I was hoping Vettel would throw in a cheeky question about the kind of tactics Mercedes are using. That would have amused me greatly.

jtr
Member
jtr

I don’t know that there’s anything wrong with using Bottas as a blocker, but Mercedes is taking things too far with the way they keep leaving him out so long on shot tires. They’re turning him into a huge safety risk, regularly wearing out his tires to the point where he literally cannot control the car enough to avoid collisions. He could have just as easily had this bumper-car finish at Silverstone as well, the way he was sliding around. Bottas isn’t going to complain, he’s a good company man, but if they keep this up he’s going to get… Read more »

jtr
Member
jtr

Oh and I just saw this nonsense from Toto:
“In today’s race, starting P2, Valtteri’s race was the perfect wingman’s race. I don’t mean it in championship terms, because we have no number one and no number two, but just how he was racing was, from my standpoint, the best race so far from Valtteri with Mercedes in the last few years.”

Yeah, OK, Bottas is on equal terms with Hamilton, which is why you told Bottas to hold position in second in Germany when he looked to have better pace than Lewis. Does Mercedes even believe half the shit they say?

subcritical71
Member
subcritical71

I don’t see hypocrisy in Toto’s statements. I do believe they let their drivers race, and in Germany elected to give the order to hold station for this very reason. Had they left them to race in those conditions there was a very real possibility that it would have ended in tears for both of them as they are racing drivers driven to win and take risks doing it. They already say VET go into the barriers by himself from the lead. I think what hurts BOT chances of getting to win a race is that he comes on strong… Read more »

subcritical71
Member
subcritical71

RAI seemed to have a few chances during the race to get around VET but seemed to abort the attempt. Almost like he wanted to show he could get their and then drop back. I’d love to see RAI back into killer mode and take the fight to VET. Maybe if he knew he wasn’t going to be on the team next year he’d do exactly that and is why there is no news on that front yet.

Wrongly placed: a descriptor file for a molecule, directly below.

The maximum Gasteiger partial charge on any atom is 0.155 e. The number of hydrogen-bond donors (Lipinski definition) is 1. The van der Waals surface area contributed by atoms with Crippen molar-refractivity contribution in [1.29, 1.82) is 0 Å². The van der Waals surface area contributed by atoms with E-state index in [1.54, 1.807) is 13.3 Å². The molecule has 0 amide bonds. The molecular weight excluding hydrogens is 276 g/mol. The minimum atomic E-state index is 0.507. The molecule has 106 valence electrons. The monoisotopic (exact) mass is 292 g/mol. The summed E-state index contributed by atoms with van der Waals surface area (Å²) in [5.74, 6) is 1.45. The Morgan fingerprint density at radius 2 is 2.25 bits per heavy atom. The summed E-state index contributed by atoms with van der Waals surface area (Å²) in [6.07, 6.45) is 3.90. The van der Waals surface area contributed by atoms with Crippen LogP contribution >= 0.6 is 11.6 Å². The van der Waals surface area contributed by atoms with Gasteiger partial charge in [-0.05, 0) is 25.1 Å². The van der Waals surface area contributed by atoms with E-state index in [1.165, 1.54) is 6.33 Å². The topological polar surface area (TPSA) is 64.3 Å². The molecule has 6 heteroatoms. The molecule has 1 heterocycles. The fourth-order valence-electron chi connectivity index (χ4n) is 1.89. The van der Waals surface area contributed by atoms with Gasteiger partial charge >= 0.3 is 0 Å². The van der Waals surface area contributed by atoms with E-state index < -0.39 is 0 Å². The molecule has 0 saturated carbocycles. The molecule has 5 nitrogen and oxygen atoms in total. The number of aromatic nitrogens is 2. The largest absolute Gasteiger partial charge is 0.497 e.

MIE
Editor

I thought that Vandoorne’s radio message indicated a gearbox failure, rather than anything Renault are responsible for.

PMR
Guest
PMR

Thats right, Vandoorne had a gaerbox issue. renault is only screwing RBR over. This can’t be coincidence anymore.

Michael H
Guest
Michael H

@PMR, By “screwing” RBR, you are talking about Renault releasing a new MGU-K update (better cooling/reliability) that required some packaging changes RBR didn’t want to do so stuck with the old MGU-K….right?

Chris R
Guest
Chris R

“You will not have the drink, sorry.”
Best moment of the race.

Fabio
Member
Fabio

Everybody: aaannnndddd brake.
Daniel: aaannnddd 3, 2, 1, brake.

Peter Riva
Member
Peter Riva

There was something a little different yesterday… a good race, somewhat predictable at times (including RBR engine issues), somewhat exciting DannyRic (spelling?) providing the thrills, somewhat stupid (Bottas screwing up and then getting hammered by MB with “wingman”) and then, there was the ending, three drivers all standing around waiting for an interview and all the cameraman and the fans wanted was Kimi, his wife and kid. The crowd roared louder for Kimi than for either Hamilton or Vettel… interesting, no? The kiss for his kid – believe me when I say this – said more about the man than… Read more »